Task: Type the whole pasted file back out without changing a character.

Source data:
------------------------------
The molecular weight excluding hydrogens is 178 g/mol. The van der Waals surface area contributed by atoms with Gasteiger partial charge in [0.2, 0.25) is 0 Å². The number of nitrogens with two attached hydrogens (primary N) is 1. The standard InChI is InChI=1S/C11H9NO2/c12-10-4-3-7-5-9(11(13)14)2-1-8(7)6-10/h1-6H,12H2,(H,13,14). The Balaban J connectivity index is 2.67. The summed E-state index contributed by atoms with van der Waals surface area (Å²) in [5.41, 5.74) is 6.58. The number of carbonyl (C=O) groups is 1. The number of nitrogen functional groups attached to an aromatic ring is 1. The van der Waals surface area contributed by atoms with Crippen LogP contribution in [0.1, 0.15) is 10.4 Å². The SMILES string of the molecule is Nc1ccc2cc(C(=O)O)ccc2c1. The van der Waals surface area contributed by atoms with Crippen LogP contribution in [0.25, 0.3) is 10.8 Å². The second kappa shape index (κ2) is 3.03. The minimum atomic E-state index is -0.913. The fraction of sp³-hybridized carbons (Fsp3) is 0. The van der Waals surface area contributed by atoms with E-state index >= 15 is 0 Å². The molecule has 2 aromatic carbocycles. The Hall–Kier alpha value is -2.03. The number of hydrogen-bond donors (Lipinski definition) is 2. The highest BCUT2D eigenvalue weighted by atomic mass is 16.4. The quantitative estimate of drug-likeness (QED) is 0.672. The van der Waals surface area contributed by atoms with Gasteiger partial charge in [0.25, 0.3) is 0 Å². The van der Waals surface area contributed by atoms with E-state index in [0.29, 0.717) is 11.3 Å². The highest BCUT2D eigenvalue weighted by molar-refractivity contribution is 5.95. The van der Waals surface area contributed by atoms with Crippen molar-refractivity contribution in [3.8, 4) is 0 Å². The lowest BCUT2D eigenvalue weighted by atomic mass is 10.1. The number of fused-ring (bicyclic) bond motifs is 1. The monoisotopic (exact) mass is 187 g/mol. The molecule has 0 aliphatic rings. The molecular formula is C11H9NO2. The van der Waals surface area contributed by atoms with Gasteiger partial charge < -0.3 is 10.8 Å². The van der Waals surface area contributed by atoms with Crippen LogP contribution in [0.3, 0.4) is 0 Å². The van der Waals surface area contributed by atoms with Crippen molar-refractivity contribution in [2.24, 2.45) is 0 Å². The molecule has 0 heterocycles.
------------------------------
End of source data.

The molecular weight excluding hydrogens is 178 g/mol. The van der Waals surface area contributed by atoms with Gasteiger partial charge in [0.2, 0.25) is 0 Å². The number of nitrogens with two attached hydrogens (primary N) is 1. The standard InChI is InChI=1S/C11H9NO2/c12-10-4-3-7-5-9(11(13)14)2-1-8(7)6-10/h1-6H,12H2,(H,13,14). The Balaban J connectivity index is 2.67. The summed E-state index contributed by atoms with van der Waals surface area (Å²) in [5.41, 5.74) is 6.58. The number of carbonyl (C=O) groups is 1. The number of nitrogen functional groups attached to an aromatic ring is 1. The van der Waals surface area contributed by atoms with Crippen LogP contribution in [0.1, 0.15) is 10.4 Å². The SMILES string of the molecule is Nc1ccc2cc(C(=O)O)ccc2c1. The van der Waals surface area contributed by atoms with Crippen LogP contribution in [0.25, 0.3) is 10.8 Å². The second kappa shape index (κ2) is 3.03. The minimum atomic E-state index is -0.913. The fraction of sp³-hybridized carbons (Fsp3) is 0. The van der Waals surface area contributed by atoms with E-state index >= 15 is 0 Å². The molecule has 2 aromatic carbocycles. The Hall–Kier alpha value is -2.03. The number of hydrogen-bond donors (Lipinski definition) is 2. The highest BCUT2D eigenvalue weighted by atomic mass is 16.4. The quantitative estimate of drug-likeness (QED) is 0.672. The van der Waals surface area contributed by atoms with Gasteiger partial charge in [0.25, 0.3) is 0 Å². The van der Waals surface area contributed by atoms with E-state index in [0.29, 0.717) is 11.3 Å². The highest BCUT2D eigenvalue weighted by molar-refractivity contribution is 5.95. The van der Waals surface area contributed by atoms with Crippen molar-refractivity contribution in [3.8, 4) is 0 Å². The lowest BCUT2D eigenvalue weighted by atomic mass is 10.1. The number of fused-ring (bicyclic) bond motifs is 1. The monoisotopic (exact) mass is 187 g/mol. The molecule has 0 aliphatic rings. The molecular formula is C11H9NO2. The van der Waals surface area contributed by atoms with Gasteiger partial charge < -0.3 is 10.8 Å². The van der Waals surface area contributed by atoms with Crippen LogP contribution in [0.3, 0.4) is 0 Å². The van der Waals surface area contributed by atoms with Crippen molar-refractivity contribution in [2.24, 2.45) is 0 Å². The molecule has 0 heterocycles.